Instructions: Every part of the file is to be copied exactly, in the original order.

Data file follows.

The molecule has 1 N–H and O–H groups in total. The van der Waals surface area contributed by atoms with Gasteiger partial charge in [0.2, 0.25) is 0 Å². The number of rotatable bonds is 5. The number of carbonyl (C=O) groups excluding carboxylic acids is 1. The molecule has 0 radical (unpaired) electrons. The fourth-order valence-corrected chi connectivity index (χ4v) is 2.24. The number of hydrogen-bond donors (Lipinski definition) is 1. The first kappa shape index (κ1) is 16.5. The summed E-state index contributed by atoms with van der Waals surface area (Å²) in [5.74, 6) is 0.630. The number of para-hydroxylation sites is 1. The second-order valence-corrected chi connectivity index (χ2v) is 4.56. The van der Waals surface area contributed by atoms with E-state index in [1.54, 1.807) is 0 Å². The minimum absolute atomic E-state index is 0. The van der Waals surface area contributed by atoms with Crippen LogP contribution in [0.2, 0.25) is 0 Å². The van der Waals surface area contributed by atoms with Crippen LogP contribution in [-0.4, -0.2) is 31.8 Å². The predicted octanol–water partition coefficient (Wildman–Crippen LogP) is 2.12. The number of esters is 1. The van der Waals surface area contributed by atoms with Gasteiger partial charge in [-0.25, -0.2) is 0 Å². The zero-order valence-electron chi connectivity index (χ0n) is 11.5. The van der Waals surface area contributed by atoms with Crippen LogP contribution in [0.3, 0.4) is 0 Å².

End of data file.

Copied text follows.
The molecule has 1 N–H and O–H groups in total. The van der Waals surface area contributed by atoms with Gasteiger partial charge in [0.2, 0.25) is 0 Å². The number of rotatable bonds is 5. The number of carbonyl (C=O) groups excluding carboxylic acids is 1. The molecule has 0 radical (unpaired) electrons. The fourth-order valence-corrected chi connectivity index (χ4v) is 2.24. The number of hydrogen-bond donors (Lipinski definition) is 1. The first kappa shape index (κ1) is 16.5. The summed E-state index contributed by atoms with van der Waals surface area (Å²) in [5.74, 6) is 0.630. The number of para-hydroxylation sites is 1. The second-order valence-corrected chi connectivity index (χ2v) is 4.56. The van der Waals surface area contributed by atoms with E-state index in [1.54, 1.807) is 0 Å². The minimum absolute atomic E-state index is 0. The van der Waals surface area contributed by atoms with Crippen LogP contribution in [0.2, 0.25) is 0 Å². The van der Waals surface area contributed by atoms with Crippen LogP contribution in [-0.4, -0.2) is 31.8 Å². The predicted octanol–water partition coefficient (Wildman–Crippen LogP) is 2.12. The number of esters is 1. The van der Waals surface area contributed by atoms with Gasteiger partial charge in [-0.25, -0.2) is 0 Å². The zero-order valence-electron chi connectivity index (χ0n) is 11.5. The van der Waals surface area contributed by atoms with Crippen LogP contribution in [0.3, 0.4) is 0 Å².